Originally Posted by fliz
Quick question regarding these two paragraphs.
I broke an aftermarket gearset. Since it's no longer manufactured, I had to have a custom replacement made. The original was helical, but I asked for a straight cut second on the new shaft. I was under the impression that spur gears are stronger, ince they don't produce the axial loads that a helical gear design does. Is a spur gear design less likely to produce shaft flex?
If the spur design is not going to be as strong...I may have to call and change my order.
Yes, a spur gear produces much less axial load than a helical gear. The axial thrust loads must be absorbed by the bearings. The high thrust loads create increased frictional losses which is why most racing gear sets opt for a spur gear (more power delivered to the wheels basically). But in terms of the actual strength of the gear....a helical gear is stronger than a spur gear all other things being equal.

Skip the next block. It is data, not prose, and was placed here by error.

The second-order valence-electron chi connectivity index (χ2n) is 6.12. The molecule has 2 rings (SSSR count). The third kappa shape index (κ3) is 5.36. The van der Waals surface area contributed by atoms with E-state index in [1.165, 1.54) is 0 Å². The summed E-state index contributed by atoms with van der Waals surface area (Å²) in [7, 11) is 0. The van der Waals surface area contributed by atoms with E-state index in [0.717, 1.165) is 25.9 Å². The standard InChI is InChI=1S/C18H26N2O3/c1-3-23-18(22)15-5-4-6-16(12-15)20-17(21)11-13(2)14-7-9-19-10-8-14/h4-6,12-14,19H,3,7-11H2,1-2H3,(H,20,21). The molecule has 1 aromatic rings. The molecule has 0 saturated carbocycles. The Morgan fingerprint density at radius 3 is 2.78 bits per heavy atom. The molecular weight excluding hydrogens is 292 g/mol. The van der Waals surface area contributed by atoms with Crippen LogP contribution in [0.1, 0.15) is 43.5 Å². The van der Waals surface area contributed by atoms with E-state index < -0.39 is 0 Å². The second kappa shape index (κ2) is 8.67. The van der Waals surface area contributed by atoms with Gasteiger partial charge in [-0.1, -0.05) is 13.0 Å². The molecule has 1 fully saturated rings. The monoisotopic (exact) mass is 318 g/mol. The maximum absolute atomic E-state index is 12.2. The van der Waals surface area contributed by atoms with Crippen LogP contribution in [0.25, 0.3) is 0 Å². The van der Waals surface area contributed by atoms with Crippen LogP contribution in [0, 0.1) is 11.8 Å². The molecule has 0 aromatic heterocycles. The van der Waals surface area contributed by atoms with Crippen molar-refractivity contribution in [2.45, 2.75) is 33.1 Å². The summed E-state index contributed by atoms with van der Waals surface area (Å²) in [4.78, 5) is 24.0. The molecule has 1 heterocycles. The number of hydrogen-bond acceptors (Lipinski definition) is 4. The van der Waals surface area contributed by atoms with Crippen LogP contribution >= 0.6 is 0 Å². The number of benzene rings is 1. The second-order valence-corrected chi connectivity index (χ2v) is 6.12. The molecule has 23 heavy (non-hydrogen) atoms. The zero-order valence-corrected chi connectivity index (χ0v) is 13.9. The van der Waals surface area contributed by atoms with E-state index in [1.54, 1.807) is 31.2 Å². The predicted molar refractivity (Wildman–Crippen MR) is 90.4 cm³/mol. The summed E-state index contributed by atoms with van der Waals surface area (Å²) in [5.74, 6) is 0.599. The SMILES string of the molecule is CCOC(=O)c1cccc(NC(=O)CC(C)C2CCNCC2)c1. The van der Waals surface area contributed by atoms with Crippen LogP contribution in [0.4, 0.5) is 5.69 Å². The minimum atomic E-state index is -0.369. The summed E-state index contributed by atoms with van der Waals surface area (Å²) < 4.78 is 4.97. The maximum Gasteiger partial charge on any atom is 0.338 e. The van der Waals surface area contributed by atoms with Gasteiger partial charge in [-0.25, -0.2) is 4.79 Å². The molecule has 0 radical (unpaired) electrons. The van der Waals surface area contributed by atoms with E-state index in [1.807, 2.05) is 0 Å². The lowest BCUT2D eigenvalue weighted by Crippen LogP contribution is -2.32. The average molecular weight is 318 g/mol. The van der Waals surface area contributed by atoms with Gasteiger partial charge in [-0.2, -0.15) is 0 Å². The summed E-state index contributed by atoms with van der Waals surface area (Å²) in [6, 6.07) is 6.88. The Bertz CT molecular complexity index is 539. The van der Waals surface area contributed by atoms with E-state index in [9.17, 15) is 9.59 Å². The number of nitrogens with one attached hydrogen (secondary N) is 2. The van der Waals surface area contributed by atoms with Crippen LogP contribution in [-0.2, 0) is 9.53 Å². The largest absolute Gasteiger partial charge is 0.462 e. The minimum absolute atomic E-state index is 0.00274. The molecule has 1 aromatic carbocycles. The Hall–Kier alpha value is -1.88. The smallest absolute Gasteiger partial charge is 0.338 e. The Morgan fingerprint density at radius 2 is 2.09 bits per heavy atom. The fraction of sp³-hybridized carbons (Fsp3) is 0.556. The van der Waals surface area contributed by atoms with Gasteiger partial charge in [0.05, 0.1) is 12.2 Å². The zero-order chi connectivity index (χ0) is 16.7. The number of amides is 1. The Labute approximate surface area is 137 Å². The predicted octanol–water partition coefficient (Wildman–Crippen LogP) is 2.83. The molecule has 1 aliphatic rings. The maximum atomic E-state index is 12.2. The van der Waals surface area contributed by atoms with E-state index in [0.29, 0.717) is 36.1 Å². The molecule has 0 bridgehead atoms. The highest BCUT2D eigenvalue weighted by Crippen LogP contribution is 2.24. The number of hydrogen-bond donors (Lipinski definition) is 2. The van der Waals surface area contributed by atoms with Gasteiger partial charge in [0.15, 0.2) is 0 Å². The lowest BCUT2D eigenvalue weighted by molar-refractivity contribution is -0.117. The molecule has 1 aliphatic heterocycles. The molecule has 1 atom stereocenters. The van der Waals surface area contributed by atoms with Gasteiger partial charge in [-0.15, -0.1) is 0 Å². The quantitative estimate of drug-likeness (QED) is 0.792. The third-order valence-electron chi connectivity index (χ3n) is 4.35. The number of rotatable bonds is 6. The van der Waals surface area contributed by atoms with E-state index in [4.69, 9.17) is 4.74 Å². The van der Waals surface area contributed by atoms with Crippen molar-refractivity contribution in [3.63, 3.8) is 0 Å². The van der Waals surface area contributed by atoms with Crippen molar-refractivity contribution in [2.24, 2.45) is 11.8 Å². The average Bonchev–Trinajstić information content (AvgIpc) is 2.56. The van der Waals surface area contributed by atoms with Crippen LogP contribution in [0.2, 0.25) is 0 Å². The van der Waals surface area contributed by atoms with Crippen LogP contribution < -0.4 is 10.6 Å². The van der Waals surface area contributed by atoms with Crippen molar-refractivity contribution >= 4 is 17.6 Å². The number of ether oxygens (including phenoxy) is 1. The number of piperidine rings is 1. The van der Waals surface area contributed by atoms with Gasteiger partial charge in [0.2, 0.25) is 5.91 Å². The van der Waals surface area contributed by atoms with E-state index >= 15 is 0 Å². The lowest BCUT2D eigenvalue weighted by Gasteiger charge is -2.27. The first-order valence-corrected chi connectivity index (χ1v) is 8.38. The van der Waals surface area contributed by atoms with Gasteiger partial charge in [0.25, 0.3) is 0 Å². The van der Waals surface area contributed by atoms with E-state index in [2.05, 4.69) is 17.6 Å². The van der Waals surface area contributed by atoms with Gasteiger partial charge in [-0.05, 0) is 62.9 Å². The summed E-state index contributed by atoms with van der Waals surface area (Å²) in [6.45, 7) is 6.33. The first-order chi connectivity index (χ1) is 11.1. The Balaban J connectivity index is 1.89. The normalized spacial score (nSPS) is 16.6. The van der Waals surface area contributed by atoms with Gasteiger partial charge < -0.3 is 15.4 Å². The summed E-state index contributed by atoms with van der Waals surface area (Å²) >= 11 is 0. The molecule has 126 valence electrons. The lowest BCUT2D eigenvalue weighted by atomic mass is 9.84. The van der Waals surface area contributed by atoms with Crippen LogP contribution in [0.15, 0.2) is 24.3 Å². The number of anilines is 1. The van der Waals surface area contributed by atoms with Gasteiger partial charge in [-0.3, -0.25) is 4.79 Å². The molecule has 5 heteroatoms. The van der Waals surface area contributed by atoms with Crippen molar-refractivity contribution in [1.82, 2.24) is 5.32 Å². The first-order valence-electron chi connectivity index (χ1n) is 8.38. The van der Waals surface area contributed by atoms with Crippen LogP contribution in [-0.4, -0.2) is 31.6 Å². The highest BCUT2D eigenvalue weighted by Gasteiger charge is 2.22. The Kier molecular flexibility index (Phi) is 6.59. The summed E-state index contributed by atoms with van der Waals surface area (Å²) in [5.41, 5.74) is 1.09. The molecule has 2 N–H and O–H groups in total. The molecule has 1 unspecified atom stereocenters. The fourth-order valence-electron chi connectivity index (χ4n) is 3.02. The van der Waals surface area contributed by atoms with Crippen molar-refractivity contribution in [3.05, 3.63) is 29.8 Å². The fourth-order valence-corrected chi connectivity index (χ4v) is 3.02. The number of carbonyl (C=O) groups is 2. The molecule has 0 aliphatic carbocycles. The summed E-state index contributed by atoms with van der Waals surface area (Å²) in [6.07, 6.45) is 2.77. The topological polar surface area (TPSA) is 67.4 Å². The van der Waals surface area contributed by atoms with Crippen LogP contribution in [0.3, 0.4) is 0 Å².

A spur gear is actually going to create more shaft flex because nearly all the reaction forces are going to be in the direction that would bend the shaft. A helical gear, as mentioned, has a portion of those forces going along the length of the shaft in the axial direction. However, I believe that a spur gear can operate with less critical gear mesh so the gears need to separate more for it to become a real issue.
If you have this gear made I would suggest consulting an engineer to make sure that the gear being produced is as strong or stronger than the gear it is replacing.